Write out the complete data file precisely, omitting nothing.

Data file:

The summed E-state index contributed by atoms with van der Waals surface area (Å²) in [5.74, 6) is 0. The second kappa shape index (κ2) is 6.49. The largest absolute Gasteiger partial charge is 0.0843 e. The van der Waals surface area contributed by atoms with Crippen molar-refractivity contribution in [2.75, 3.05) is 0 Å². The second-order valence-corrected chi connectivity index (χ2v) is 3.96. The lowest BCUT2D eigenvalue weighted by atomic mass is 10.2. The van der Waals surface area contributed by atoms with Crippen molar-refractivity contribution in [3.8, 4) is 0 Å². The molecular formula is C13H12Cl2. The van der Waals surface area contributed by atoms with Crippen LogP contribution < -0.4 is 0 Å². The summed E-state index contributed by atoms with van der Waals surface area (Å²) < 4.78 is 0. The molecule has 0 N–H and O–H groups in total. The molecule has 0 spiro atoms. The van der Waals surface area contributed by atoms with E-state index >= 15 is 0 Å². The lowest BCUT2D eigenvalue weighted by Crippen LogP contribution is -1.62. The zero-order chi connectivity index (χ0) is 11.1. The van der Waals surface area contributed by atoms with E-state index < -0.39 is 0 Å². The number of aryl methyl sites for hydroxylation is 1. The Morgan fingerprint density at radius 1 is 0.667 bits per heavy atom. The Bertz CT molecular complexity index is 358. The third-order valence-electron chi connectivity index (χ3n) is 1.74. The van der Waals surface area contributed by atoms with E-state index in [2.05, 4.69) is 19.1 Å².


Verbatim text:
The summed E-state index contributed by atoms with van der Waals surface area (Å²) in [5.74, 6) is 0. The second kappa shape index (κ2) is 6.49. The largest absolute Gasteiger partial charge is 0.0843 e. The van der Waals surface area contributed by atoms with Crippen molar-refractivity contribution in [2.75, 3.05) is 0 Å². The second-order valence-corrected chi connectivity index (χ2v) is 3.96. The lowest BCUT2D eigenvalue weighted by atomic mass is 10.2. The van der Waals surface area contributed by atoms with Crippen molar-refractivity contribution in [3.8, 4) is 0 Å². The molecular formula is C13H12Cl2. The van der Waals surface area contributed by atoms with Crippen LogP contribution < -0.4 is 0 Å². The summed E-state index contributed by atoms with van der Waals surface area (Å²) < 4.78 is 0. The molecule has 0 N–H and O–H groups in total. The molecule has 0 spiro atoms. The van der Waals surface area contributed by atoms with E-state index >= 15 is 0 Å². The lowest BCUT2D eigenvalue weighted by Crippen LogP contribution is -1.62. The zero-order chi connectivity index (χ0) is 11.1. The van der Waals surface area contributed by atoms with E-state index < -0.39 is 0 Å². The number of aryl methyl sites for hydroxylation is 1. The Morgan fingerprint density at radius 1 is 0.667 bits per heavy atom. The Bertz CT molecular complexity index is 358. The third-order valence-electron chi connectivity index (χ3n) is 1.74. The van der Waals surface area contributed by atoms with E-state index in [2.05, 4.69) is 19.1 Å².